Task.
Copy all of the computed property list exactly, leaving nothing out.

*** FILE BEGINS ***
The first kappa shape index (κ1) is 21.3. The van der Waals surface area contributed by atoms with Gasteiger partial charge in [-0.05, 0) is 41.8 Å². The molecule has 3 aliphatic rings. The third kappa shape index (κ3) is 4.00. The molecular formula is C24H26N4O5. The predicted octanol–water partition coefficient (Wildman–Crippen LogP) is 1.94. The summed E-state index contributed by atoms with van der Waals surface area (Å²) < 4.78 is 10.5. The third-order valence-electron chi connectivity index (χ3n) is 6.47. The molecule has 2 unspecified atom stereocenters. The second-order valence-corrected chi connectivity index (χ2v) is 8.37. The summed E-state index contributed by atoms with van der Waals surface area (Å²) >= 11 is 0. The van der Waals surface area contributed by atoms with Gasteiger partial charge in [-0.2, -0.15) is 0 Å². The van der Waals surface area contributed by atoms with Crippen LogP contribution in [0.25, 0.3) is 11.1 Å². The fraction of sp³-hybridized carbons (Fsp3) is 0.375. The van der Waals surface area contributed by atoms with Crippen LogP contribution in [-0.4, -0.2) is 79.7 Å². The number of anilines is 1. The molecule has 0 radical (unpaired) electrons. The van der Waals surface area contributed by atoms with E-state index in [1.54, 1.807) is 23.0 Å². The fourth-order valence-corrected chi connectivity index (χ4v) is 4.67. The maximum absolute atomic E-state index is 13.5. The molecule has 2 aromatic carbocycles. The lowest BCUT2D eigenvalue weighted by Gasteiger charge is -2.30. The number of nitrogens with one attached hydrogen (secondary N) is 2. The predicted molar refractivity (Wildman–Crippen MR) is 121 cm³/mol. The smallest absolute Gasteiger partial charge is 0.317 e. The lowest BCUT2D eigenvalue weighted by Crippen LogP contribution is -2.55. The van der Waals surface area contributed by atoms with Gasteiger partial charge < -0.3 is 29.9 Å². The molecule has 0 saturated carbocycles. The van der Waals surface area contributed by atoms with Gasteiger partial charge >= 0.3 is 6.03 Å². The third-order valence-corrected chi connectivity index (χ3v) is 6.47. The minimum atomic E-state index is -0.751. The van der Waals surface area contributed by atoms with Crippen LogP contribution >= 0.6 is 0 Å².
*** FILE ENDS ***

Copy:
The first kappa shape index (κ1) is 21.3. The van der Waals surface area contributed by atoms with Gasteiger partial charge in [-0.05, 0) is 41.8 Å². The molecule has 3 aliphatic rings. The third kappa shape index (κ3) is 4.00. The molecular formula is C24H26N4O5. The predicted octanol–water partition coefficient (Wildman–Crippen LogP) is 1.94. The summed E-state index contributed by atoms with van der Waals surface area (Å²) < 4.78 is 10.5. The third-order valence-electron chi connectivity index (χ3n) is 6.47. The molecule has 2 unspecified atom stereocenters. The second-order valence-corrected chi connectivity index (χ2v) is 8.37. The summed E-state index contributed by atoms with van der Waals surface area (Å²) >= 11 is 0. The van der Waals surface area contributed by atoms with Gasteiger partial charge in [-0.2, -0.15) is 0 Å². The van der Waals surface area contributed by atoms with Crippen LogP contribution in [0.25, 0.3) is 11.1 Å². The fraction of sp³-hybridized carbons (Fsp3) is 0.375. The van der Waals surface area contributed by atoms with Crippen LogP contribution in [-0.4, -0.2) is 79.7 Å². The number of anilines is 1. The molecule has 0 radical (unpaired) electrons. The van der Waals surface area contributed by atoms with E-state index in [1.54, 1.807) is 23.0 Å². The fourth-order valence-corrected chi connectivity index (χ4v) is 4.67. The maximum absolute atomic E-state index is 13.5. The molecule has 2 aromatic carbocycles. The lowest BCUT2D eigenvalue weighted by Gasteiger charge is -2.30. The number of nitrogens with one attached hydrogen (secondary N) is 2. The predicted molar refractivity (Wildman–Crippen MR) is 121 cm³/mol. The smallest absolute Gasteiger partial charge is 0.317 e. The lowest BCUT2D eigenvalue weighted by Crippen LogP contribution is -2.55. The van der Waals surface area contributed by atoms with Gasteiger partial charge < -0.3 is 29.9 Å². The molecule has 0 saturated carbocycles. The van der Waals surface area contributed by atoms with Gasteiger partial charge >= 0.3 is 6.03 Å². The third-order valence-corrected chi connectivity index (χ3v) is 6.47. The minimum atomic E-state index is -0.751. The van der Waals surface area contributed by atoms with Crippen LogP contribution >= 0.6 is 0 Å².